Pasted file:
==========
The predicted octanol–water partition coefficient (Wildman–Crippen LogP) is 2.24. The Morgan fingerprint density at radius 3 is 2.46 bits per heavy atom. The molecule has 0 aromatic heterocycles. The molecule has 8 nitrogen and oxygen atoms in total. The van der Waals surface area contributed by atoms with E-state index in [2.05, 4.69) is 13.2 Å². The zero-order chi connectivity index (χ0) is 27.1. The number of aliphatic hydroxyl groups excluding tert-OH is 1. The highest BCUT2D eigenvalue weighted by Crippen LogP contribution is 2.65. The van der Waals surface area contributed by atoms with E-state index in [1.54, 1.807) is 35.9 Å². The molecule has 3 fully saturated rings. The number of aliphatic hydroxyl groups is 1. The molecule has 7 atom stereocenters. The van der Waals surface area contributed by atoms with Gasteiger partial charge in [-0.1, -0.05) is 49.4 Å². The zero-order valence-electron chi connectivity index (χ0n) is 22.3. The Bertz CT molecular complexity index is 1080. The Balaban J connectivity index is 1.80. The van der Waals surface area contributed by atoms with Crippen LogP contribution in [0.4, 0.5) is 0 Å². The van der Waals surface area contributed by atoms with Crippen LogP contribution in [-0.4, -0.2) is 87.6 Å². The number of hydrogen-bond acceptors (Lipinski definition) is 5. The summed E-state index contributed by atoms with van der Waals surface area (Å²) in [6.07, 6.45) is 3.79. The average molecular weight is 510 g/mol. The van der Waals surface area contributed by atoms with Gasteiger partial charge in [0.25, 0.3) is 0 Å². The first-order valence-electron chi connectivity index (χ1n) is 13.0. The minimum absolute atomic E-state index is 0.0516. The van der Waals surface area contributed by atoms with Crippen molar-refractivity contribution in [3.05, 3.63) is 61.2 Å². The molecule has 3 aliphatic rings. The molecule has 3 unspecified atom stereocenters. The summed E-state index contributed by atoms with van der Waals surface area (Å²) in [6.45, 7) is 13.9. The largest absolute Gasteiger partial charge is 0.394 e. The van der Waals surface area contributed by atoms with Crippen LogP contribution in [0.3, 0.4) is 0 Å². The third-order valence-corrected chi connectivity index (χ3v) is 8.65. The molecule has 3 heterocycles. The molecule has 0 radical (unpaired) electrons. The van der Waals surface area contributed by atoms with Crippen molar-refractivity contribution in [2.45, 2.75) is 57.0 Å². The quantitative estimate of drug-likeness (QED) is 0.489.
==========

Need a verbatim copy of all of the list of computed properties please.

The predicted octanol–water partition coefficient (Wildman–Crippen LogP) is 2.24. The Morgan fingerprint density at radius 3 is 2.46 bits per heavy atom. The molecule has 0 aromatic heterocycles. The molecule has 8 nitrogen and oxygen atoms in total. The van der Waals surface area contributed by atoms with E-state index in [2.05, 4.69) is 13.2 Å². The zero-order chi connectivity index (χ0) is 27.1. The number of aliphatic hydroxyl groups excluding tert-OH is 1. The highest BCUT2D eigenvalue weighted by Crippen LogP contribution is 2.65. The van der Waals surface area contributed by atoms with E-state index in [1.54, 1.807) is 35.9 Å². The molecule has 3 fully saturated rings. The number of aliphatic hydroxyl groups is 1. The molecule has 7 atom stereocenters. The van der Waals surface area contributed by atoms with Gasteiger partial charge in [-0.1, -0.05) is 49.4 Å². The zero-order valence-electron chi connectivity index (χ0n) is 22.3. The Bertz CT molecular complexity index is 1080. The Balaban J connectivity index is 1.80. The van der Waals surface area contributed by atoms with Crippen LogP contribution in [0.4, 0.5) is 0 Å². The van der Waals surface area contributed by atoms with Crippen LogP contribution in [-0.4, -0.2) is 87.6 Å². The number of hydrogen-bond acceptors (Lipinski definition) is 5. The summed E-state index contributed by atoms with van der Waals surface area (Å²) in [6.07, 6.45) is 3.79. The average molecular weight is 510 g/mol. The van der Waals surface area contributed by atoms with Gasteiger partial charge in [0.25, 0.3) is 0 Å². The first-order valence-electron chi connectivity index (χ1n) is 13.0. The minimum absolute atomic E-state index is 0.0516. The van der Waals surface area contributed by atoms with Crippen molar-refractivity contribution in [3.05, 3.63) is 61.2 Å². The molecule has 3 aliphatic rings. The molecule has 3 unspecified atom stereocenters. The summed E-state index contributed by atoms with van der Waals surface area (Å²) in [6.45, 7) is 13.9. The largest absolute Gasteiger partial charge is 0.394 e. The van der Waals surface area contributed by atoms with Crippen LogP contribution in [0.3, 0.4) is 0 Å². The third-order valence-corrected chi connectivity index (χ3v) is 8.65. The molecule has 3 heterocycles. The molecule has 0 radical (unpaired) electrons. The van der Waals surface area contributed by atoms with Crippen molar-refractivity contribution in [2.45, 2.75) is 57.0 Å². The quantitative estimate of drug-likeness (QED) is 0.489.